Now that you have an installment agreement, will it add to the IRS time to collect?
You have finally jumped through all the hurdles. You are riding high, you have finally resolved your case with the IRS, and entered into an official IRS installment agreement.
The bear is now off your back, and you have the IRS out of your hair. With your installment agreement, you can finally sleep knowing that you will not receive threatening IRS letters, calls from Revenue Officers, or worry about them clearing out your bank account.
But all of a sudden, a thought creeps into your head. You’ve heard about the IRS ten year collection time frame, and you wonder how close you are to the light at the end of the tunnel. You have done the right thing, but have your good intentions just ruined everything? Now that you have an installment agreement, will the collection date continue to run?
The good news is that entering into a payment plan does not extend the IRS time to collect.
The IRS has ten years from their assessment date to collect on a liability. There are several events, called “tolling” events that can extend the IRS’s time to collect on a liability.
The most common ways to toll the collection statute include:
- Submitting an Offer in Compromise – The clock is tolled when OIC is filed to the day it is either approved or rejected plus any time spent in appeals (remember, an OIC can take over 12 months to be investigated and decided)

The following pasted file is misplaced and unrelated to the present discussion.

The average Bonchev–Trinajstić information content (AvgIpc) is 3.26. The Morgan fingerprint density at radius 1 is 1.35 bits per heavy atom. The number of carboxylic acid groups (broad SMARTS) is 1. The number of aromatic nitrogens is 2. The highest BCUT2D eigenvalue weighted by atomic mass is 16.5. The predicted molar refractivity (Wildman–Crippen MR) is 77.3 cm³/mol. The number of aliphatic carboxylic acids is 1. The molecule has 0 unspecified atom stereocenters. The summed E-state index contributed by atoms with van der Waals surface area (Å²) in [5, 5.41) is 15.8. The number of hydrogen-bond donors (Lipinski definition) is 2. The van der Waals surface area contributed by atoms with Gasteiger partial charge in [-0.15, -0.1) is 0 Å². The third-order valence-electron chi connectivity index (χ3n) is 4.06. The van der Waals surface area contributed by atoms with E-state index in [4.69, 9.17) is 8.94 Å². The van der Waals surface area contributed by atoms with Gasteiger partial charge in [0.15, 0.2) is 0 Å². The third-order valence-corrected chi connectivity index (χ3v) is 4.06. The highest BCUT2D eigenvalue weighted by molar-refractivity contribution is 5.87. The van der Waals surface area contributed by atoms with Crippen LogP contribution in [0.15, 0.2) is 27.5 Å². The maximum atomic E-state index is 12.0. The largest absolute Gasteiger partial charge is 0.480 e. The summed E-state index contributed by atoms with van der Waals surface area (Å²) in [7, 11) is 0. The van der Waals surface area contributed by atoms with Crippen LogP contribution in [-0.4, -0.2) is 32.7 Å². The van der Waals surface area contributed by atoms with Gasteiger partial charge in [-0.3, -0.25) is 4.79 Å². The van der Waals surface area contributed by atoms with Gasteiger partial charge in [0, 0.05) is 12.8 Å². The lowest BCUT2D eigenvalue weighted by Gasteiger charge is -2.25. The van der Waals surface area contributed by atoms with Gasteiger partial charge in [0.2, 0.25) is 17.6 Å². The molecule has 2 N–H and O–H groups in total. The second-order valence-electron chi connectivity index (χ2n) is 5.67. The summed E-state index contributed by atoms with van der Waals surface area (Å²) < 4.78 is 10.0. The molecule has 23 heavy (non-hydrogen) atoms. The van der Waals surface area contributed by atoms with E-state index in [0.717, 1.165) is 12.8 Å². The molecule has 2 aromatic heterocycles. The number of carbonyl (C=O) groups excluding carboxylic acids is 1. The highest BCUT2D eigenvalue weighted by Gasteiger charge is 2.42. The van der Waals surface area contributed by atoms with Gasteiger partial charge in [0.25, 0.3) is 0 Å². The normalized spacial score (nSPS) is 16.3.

- Filing for Bankruptcy – Extends the collection statute from when your case is filed to when it is dismissed (plus an additional six months are added by law)
- Requesting a Collection Due Process Hearing – From when your appeal is filed to the date until an appeals decision is made, plus any time spent in Tax Court.
- Filing an Innocent Spouse Claim – The clock stops when the claim is filed and ends when the case is resolved (Innocent Spouse claims can also take over 12 months so use caution.)
The simple reason behind these events stopping collection is during these events the IRS is prevented from collecting from you. The time the IRS has lost, for example, the 13 months you were in a bankruptcy, is given back to them. An installment agreement is different, and in a good way, the IRS is now collecting so that will continue to toll collection.
An installment agreement works for you as to the collection end dates. Every month you are getting closer to being done with the IRS. If you are unsure of your collection end date, the IRS has an information hotline for attorneys to call where they can secure your IRS records and confirm that your liability has expired or is close to expiring. This special line does not alert the IRS and will not add time to collect. As you read this, you could already be free from the IRS.